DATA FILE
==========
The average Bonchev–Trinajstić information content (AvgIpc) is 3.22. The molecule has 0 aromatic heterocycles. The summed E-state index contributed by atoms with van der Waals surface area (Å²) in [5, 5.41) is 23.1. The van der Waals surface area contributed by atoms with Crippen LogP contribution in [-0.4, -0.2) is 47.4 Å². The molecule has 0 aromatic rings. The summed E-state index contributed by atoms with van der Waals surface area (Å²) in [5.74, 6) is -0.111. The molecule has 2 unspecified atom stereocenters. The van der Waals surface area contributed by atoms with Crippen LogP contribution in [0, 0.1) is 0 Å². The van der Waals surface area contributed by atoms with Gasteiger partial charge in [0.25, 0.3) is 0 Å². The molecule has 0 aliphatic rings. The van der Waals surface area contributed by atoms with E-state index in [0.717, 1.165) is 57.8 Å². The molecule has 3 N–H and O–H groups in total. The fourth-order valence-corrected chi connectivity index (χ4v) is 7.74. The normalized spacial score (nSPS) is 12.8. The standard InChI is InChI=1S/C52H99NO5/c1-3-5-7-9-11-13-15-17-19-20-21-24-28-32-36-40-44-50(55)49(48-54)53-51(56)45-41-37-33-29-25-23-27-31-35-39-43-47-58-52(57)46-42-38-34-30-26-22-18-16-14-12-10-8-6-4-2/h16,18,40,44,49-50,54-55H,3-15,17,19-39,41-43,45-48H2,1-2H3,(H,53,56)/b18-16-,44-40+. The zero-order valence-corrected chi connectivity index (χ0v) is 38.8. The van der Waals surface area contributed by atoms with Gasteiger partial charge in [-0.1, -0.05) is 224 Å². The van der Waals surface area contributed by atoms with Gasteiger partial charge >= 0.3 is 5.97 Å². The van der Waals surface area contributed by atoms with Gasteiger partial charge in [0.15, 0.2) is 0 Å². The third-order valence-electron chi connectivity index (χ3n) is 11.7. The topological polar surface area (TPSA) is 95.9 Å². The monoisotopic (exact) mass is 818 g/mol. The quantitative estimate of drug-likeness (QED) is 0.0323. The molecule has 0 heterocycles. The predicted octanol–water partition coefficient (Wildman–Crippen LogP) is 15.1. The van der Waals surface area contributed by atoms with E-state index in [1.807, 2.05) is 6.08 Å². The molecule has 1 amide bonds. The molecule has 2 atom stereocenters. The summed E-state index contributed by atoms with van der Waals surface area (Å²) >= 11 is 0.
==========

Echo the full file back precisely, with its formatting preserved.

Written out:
The average Bonchev–Trinajstić information content (AvgIpc) is 3.22. The molecule has 0 aromatic heterocycles. The summed E-state index contributed by atoms with van der Waals surface area (Å²) in [5, 5.41) is 23.1. The van der Waals surface area contributed by atoms with Crippen LogP contribution in [-0.4, -0.2) is 47.4 Å². The molecule has 0 aromatic rings. The summed E-state index contributed by atoms with van der Waals surface area (Å²) in [5.74, 6) is -0.111. The molecule has 2 unspecified atom stereocenters. The van der Waals surface area contributed by atoms with Crippen LogP contribution in [0, 0.1) is 0 Å². The van der Waals surface area contributed by atoms with Gasteiger partial charge in [0.25, 0.3) is 0 Å². The molecule has 0 aliphatic rings. The van der Waals surface area contributed by atoms with E-state index in [0.717, 1.165) is 57.8 Å². The molecule has 3 N–H and O–H groups in total. The fourth-order valence-corrected chi connectivity index (χ4v) is 7.74. The normalized spacial score (nSPS) is 12.8. The standard InChI is InChI=1S/C52H99NO5/c1-3-5-7-9-11-13-15-17-19-20-21-24-28-32-36-40-44-50(55)49(48-54)53-51(56)45-41-37-33-29-25-23-27-31-35-39-43-47-58-52(57)46-42-38-34-30-26-22-18-16-14-12-10-8-6-4-2/h16,18,40,44,49-50,54-55H,3-15,17,19-39,41-43,45-48H2,1-2H3,(H,53,56)/b18-16-,44-40+. The zero-order valence-corrected chi connectivity index (χ0v) is 38.8. The van der Waals surface area contributed by atoms with Gasteiger partial charge in [-0.1, -0.05) is 224 Å². The van der Waals surface area contributed by atoms with Gasteiger partial charge >= 0.3 is 5.97 Å². The van der Waals surface area contributed by atoms with Gasteiger partial charge in [0.15, 0.2) is 0 Å². The third-order valence-electron chi connectivity index (χ3n) is 11.7. The topological polar surface area (TPSA) is 95.9 Å². The monoisotopic (exact) mass is 818 g/mol. The quantitative estimate of drug-likeness (QED) is 0.0323. The molecule has 0 heterocycles. The predicted octanol–water partition coefficient (Wildman–Crippen LogP) is 15.1. The van der Waals surface area contributed by atoms with E-state index in [1.807, 2.05) is 6.08 Å². The molecule has 1 amide bonds. The molecule has 2 atom stereocenters. The summed E-state index contributed by atoms with van der Waals surface area (Å²) >= 11 is 0.